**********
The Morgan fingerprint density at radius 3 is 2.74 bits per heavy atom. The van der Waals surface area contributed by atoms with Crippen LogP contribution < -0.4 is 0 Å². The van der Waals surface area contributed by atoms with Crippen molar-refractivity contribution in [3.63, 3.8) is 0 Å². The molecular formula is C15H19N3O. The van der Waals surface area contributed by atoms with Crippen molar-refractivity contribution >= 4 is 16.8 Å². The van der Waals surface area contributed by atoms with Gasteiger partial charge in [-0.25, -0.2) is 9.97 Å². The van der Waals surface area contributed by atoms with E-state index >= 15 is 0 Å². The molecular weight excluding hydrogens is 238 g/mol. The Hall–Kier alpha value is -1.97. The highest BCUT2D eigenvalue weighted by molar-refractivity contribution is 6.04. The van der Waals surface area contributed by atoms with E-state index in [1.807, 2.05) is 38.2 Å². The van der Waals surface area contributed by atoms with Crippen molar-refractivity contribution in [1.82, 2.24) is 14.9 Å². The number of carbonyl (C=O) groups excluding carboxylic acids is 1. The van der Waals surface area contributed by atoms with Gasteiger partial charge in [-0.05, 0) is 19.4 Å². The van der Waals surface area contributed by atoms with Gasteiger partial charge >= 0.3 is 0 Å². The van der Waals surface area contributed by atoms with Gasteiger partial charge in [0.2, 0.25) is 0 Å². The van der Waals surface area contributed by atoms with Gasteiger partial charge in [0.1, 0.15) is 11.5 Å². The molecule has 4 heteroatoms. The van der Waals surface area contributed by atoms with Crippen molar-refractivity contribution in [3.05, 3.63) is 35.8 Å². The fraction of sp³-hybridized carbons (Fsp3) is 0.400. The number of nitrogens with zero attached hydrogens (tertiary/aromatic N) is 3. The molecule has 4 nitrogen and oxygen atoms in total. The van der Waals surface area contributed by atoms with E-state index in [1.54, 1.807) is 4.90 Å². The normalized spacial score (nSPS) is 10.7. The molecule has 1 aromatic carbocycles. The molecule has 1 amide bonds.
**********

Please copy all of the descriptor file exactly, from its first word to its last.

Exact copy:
The Morgan fingerprint density at radius 3 is 2.74 bits per heavy atom. The van der Waals surface area contributed by atoms with Crippen LogP contribution < -0.4 is 0 Å². The van der Waals surface area contributed by atoms with Crippen molar-refractivity contribution in [3.63, 3.8) is 0 Å². The molecular formula is C15H19N3O. The van der Waals surface area contributed by atoms with Crippen molar-refractivity contribution >= 4 is 16.8 Å². The van der Waals surface area contributed by atoms with Gasteiger partial charge in [-0.25, -0.2) is 9.97 Å². The van der Waals surface area contributed by atoms with E-state index >= 15 is 0 Å². The molecular weight excluding hydrogens is 238 g/mol. The Hall–Kier alpha value is -1.97. The highest BCUT2D eigenvalue weighted by molar-refractivity contribution is 6.04. The van der Waals surface area contributed by atoms with E-state index in [1.807, 2.05) is 38.2 Å². The van der Waals surface area contributed by atoms with Crippen molar-refractivity contribution in [1.82, 2.24) is 14.9 Å². The number of carbonyl (C=O) groups excluding carboxylic acids is 1. The van der Waals surface area contributed by atoms with Gasteiger partial charge in [-0.05, 0) is 19.4 Å². The van der Waals surface area contributed by atoms with Gasteiger partial charge >= 0.3 is 0 Å². The van der Waals surface area contributed by atoms with Gasteiger partial charge in [0.2, 0.25) is 0 Å². The van der Waals surface area contributed by atoms with Gasteiger partial charge in [0.1, 0.15) is 11.5 Å². The molecule has 4 heteroatoms. The van der Waals surface area contributed by atoms with Crippen molar-refractivity contribution in [3.05, 3.63) is 35.8 Å². The fraction of sp³-hybridized carbons (Fsp3) is 0.400. The number of nitrogens with zero attached hydrogens (tertiary/aromatic N) is 3. The molecule has 4 nitrogen and oxygen atoms in total. The van der Waals surface area contributed by atoms with E-state index in [1.54, 1.807) is 4.90 Å². The normalized spacial score (nSPS) is 10.7. The molecule has 1 aromatic carbocycles. The molecule has 1 amide bonds.